absence of a regular army and a police force, which was not established until 1829, every

man had

to

do

his

duty

at

watch and ward,

standing guard by day and night in order to confront and capture suspicious persons. Every subject also had an obligation to protect

the king's peace and assist in the suppression of riots. In the event

of a crime, every

man had

to join in the

"hue and cry"— summon-

ing aid and joining the pursuit of anyone

who

resisted arrest or

escaped from custody. In

1

67 1 Parhament for the

deprived almost

measure was cations illegal

a

on the

all

first

Englishmen of the

game

time enacted a statute that right to have arms.

The new

act that so steeply raised the property qualifi-

right to

hunt that possession of firearms became

except for the wealthy few. Charles

II

undertook further

RIGHT TO KEEP AND BEAR ARMS measures to disarm his cessor,

tants

James

II,

by banning

Whig

::

137

opposition, and in 1686 his suc-

favored Cathohc subjects and infuriated Protestheir firearms.

Royal attempts to control weapons

convinced Englishmen that they must have a right to possess

fire-

arms. As a result, they resolved to take steps necessary to ensure their right to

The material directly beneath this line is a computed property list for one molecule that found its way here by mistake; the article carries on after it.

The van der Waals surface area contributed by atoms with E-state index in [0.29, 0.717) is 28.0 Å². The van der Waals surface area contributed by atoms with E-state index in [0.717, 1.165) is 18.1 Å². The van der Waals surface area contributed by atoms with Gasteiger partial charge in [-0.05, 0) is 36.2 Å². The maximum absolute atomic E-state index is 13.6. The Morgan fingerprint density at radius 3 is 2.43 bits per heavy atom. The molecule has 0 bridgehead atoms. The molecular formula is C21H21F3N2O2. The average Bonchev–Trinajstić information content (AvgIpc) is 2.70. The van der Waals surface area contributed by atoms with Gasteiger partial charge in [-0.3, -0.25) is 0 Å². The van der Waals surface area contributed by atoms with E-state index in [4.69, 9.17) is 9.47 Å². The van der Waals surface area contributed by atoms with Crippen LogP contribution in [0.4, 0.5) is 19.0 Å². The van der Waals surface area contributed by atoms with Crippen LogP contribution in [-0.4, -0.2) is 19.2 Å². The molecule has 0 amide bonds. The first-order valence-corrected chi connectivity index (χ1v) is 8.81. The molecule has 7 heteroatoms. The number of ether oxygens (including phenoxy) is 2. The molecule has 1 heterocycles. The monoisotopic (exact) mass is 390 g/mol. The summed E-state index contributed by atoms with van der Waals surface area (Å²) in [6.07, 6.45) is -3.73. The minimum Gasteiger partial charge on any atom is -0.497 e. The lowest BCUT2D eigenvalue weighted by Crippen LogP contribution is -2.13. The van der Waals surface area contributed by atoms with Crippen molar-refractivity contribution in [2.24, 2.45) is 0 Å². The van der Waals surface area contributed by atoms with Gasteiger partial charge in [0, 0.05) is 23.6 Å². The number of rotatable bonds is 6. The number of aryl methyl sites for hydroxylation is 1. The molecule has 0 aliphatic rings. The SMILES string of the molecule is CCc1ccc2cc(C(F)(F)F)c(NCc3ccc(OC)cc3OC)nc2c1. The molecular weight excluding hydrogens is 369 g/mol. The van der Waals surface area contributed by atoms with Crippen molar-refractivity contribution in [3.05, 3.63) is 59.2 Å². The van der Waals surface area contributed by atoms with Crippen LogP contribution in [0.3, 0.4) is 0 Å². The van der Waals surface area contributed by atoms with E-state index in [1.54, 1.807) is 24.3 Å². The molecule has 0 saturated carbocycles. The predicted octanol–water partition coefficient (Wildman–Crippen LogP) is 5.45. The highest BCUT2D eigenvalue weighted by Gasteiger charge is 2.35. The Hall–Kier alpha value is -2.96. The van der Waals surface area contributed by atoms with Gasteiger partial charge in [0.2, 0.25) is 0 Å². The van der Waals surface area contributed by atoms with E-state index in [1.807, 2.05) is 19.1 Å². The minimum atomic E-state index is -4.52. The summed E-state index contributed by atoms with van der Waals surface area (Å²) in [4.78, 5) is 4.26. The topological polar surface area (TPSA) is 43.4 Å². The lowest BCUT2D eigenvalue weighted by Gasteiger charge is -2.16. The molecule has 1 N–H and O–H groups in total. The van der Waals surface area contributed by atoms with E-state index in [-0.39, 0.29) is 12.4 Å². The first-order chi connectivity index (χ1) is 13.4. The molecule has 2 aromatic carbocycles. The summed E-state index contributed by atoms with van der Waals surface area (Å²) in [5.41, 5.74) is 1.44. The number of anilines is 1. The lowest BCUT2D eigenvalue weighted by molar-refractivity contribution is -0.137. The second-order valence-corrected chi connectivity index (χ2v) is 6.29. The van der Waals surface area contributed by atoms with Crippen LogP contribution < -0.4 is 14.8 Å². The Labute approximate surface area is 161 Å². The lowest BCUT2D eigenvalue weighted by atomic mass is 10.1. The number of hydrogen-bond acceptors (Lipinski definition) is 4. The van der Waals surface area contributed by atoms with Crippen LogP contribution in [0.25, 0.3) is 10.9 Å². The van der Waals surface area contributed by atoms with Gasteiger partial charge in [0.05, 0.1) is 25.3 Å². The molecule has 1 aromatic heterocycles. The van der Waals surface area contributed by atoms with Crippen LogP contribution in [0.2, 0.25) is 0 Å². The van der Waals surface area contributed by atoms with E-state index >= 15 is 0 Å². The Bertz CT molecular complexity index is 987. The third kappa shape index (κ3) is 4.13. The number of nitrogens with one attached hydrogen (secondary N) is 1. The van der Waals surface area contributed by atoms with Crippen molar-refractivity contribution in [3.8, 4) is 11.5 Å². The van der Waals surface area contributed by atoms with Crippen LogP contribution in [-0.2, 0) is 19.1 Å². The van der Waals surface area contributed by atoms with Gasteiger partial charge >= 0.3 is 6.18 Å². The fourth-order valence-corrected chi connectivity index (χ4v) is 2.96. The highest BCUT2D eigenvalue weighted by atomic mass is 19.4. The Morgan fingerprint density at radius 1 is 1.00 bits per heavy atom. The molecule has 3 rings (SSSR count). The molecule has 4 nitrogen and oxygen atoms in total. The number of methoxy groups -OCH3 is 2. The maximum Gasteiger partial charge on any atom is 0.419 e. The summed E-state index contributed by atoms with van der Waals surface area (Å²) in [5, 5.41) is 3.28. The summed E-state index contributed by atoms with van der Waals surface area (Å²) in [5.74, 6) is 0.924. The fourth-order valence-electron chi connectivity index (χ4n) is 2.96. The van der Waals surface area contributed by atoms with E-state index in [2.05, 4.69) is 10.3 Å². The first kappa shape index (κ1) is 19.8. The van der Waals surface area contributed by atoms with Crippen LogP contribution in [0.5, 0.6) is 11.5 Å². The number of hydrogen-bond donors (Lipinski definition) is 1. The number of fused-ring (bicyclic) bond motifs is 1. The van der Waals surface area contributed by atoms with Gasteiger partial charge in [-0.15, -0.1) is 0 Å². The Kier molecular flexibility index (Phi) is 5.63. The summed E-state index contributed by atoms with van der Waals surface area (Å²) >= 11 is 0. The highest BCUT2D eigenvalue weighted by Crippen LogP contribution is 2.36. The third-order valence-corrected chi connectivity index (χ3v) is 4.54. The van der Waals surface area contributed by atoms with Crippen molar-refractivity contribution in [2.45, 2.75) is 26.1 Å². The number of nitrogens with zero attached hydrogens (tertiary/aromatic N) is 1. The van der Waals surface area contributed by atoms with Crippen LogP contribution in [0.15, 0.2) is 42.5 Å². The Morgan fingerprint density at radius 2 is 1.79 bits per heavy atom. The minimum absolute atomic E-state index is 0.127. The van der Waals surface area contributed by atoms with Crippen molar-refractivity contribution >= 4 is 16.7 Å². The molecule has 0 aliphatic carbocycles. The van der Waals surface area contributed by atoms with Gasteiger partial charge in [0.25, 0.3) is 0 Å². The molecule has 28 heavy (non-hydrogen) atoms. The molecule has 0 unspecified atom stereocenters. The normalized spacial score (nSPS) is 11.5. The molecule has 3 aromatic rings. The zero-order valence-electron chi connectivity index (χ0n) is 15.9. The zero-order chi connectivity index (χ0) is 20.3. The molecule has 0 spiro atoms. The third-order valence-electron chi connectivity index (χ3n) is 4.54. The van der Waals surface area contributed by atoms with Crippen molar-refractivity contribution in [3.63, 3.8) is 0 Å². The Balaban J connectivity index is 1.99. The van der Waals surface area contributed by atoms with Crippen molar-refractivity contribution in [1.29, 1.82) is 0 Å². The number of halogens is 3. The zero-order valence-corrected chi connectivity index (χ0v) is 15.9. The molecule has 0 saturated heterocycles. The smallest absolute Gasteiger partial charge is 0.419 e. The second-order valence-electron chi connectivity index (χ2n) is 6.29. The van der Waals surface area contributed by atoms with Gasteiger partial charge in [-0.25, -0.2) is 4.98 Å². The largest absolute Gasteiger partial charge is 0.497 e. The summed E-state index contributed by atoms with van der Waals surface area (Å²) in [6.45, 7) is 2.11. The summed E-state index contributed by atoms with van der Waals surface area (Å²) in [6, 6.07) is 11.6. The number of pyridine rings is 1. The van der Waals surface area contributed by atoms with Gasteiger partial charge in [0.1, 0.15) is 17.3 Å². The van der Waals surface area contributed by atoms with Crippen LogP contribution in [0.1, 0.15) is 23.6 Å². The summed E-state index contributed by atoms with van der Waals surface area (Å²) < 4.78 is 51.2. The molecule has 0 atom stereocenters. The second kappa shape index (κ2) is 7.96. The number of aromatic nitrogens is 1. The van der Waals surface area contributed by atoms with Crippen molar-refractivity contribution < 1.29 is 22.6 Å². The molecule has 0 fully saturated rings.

movement

of the

stated a cliche

that

for that right.

when

none might be

slaves,

lieved that the surest

The martyr Algernon Sydney men

declaring that "swords were given to

So, too, political theorists

to

The gentry were in the vanguard

keep and bear arms.

way

but such as

know not how

to use

them."

John Trenchard and Walter Moyle beto preserve the liberties of the people

is

arm them. In 1689 the Glorious Revolution deposed James

stalled as his successor

William of Orange,

who

II

and

in-

pledged to protect

the right of Protestants to have their firearms. Parliament de-

manded "It

is

that protection for individuals

by

initially

recommending:

necessary for the publick Safety, that the Subjects which are

Protestants, should provide fence.

And

that the

and keep Arms

Arms which

them, be restored."

A

for their

common De-

have been seized, and taken from

revised version

more concisely recom-

mended: "That the Subjects, which are Protestants, may provide and keep Arms,

which became estants tions,

for their

law, stated:

may have Arms

and

common

as allowed

98 percent Protestant.

Defence."

The

final version,

"That the Subjects which are Prot-

for their defence suitable to their

by Law." England,

The

incidentally,

Condi-

was about

qualification concerning what the law

allowed was intended to prevent the king from ever again disarming subjects, because Parliament determined what was allowed by

law Parliament had made clear the

fact that the right

belonged

to individuals.

On

the eve of the

American Revolution, English authorities

reaffirmed the right of individuals to have firearms. Blackstone's